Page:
This is why TCS beat Infosys, Wipro, HCL Tech hollow in Q4
TCS seems to have covered a lot of ground on this count. In the quarter gone by, its revenue from digital grew by 42.80% while Infy’s revenue from digital rose 3.3%. Interestingly, digital constitutes 23.8% of the total revenue of TCS while it is 25.5% for Infosys and 26% for Wipro.
The fourth quarter (Q4) results of domestic information technology (IT) services majors have been a mixed bag. Largest tech services firm Tata Consultancy Services (TCS) has outshone its peers Infosys Ltd and Wipro on both topline and bottomline front in the January-March period. So, what has kept it ahead of its competitors? And what’s made Infosys and Wipro fall behind TCS?
D D Mishra, research director at technology consultancy firm Gartner, attributes TCS’s better performance to its execution prowess.
“The two most important parts of success of any firm are strategy and execution. In terms of strategy, most IT firms are doing very well to deal with coming challenges and how to drive digital growth and efficiency. But when it comes to execution, TCS beats others. That is where there is difference between them. TCS is very good at translating strategy into execution,” he said.
Harit Shah, IT analyst at Reliance Securities, placed the blame for the underperformance of Wipro to its vertical and business mix. For Infy, he said the second largest IT services firm has been in the throes of management instability for some time now which has affected its performance to some extent.
TCS had lesser consumer facing issues than its rivals, said Shah.
According to him, Tata Group’s IT services firm also had a “well-oil machine”. “They (TCS) have been able to navigate the whole disruptive period better than Infosys and Wipro. They also have more scale and size. This has helped them get saving and efficiency”.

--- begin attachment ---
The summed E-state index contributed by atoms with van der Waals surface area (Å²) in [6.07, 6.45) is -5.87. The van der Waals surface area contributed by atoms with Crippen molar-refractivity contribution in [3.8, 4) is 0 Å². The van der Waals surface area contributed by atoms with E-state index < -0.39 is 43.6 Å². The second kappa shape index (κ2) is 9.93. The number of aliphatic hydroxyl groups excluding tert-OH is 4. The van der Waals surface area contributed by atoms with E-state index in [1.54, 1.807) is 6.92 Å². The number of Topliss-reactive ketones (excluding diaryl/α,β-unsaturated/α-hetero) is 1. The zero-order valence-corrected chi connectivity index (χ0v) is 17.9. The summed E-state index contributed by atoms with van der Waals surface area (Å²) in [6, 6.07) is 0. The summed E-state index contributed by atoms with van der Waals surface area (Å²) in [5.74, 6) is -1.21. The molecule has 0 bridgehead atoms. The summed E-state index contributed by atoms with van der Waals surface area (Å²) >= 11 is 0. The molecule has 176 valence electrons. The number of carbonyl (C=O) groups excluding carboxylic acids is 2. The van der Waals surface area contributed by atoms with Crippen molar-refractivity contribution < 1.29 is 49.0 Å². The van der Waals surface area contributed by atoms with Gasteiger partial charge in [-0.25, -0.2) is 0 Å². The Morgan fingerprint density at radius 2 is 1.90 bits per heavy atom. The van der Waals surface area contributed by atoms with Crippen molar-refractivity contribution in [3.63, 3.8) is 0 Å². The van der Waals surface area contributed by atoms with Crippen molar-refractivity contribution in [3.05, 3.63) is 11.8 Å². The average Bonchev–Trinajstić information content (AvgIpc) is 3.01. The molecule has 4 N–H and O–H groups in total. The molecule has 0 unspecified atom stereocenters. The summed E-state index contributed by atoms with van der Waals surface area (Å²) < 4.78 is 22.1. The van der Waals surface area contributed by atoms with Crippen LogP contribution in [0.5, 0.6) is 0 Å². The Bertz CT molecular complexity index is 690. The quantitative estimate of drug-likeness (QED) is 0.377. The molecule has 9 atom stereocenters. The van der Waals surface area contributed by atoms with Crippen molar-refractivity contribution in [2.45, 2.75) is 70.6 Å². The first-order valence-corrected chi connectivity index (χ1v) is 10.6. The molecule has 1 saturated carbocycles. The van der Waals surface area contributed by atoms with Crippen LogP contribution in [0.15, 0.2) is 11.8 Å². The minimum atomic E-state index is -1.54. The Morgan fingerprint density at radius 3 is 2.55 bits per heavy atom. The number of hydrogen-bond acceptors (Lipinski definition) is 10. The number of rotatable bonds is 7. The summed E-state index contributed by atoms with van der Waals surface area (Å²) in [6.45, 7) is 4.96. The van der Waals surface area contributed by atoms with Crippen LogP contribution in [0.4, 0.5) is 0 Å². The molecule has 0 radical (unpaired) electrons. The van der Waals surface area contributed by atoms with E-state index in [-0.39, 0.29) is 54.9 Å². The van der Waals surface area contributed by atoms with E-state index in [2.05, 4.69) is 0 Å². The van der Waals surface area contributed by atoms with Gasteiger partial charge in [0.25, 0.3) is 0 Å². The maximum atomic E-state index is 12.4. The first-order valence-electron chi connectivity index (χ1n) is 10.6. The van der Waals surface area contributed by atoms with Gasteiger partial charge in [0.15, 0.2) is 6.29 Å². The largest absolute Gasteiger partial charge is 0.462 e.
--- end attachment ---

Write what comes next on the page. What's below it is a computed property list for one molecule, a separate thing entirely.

The Reliance Securities analyst believes Infy’s dip in net profit was due to many factors, including one-time gains in the December quarter. “So, I will not look at that (net profit) in general. However, it is fair to say that TCS has performed better than others.”
In Q4, Wipro’s consolidated profit fell 20% to Rs 1,800 crore. Sequentially, it was down 6.7%. Infosys’s net profit plunged 28.1% largely due to one-time gain that had occurred in the third quarter due to advance pricing agreement with the Internal Revenue Service (IRS) of US. In contrast, TCS’s consolidated profit grew 5.7% sequentially and 4.48% annually.
Sequentially on the total income front, Wipro saw a decline of 4.9% while it fell by 0.74% for Infosys, whereas TCS saw a rise of 4%.
Mishra said IT sector was undergoing a transformation in its business model as companies try to shift their dependence from traditional services revenues to strategic imperative services. This, he said, will impact the revenues and profits of local firms.
According to him firms taking brisk strides toward strategic imperatives, revenues may take a temporary hit on their total income and profits but over time they will surge ahead.
Today, the share of digital, which is part of strategic imperatives in total income of local IT firms, are somewhere between 24-26%. This is much lower than global behemoths like Accenture, IBM and others, whose strategic imperative revenues are around 50% of their total income.
“Indian IT companies are still logged on to large traditional businesses, which they need to change faster if they have to make themselves more relevant. This may impact their total revenues as traditional services revenues get affected due to consolidation and cannibalisation. That is the reason Indian IT companies may be going slow,” said the Gartner research director.
However, TCS seems to have covered a lot of ground on this count. In the quarter gone by, its revenue from digital grew by 42.80% while Infy’s revenue from digital rose 3.3%. Interestingly, digital constitutes 23.8% of the total revenue of TCS while it is 25.5% for Infosys and 26% for Wipro.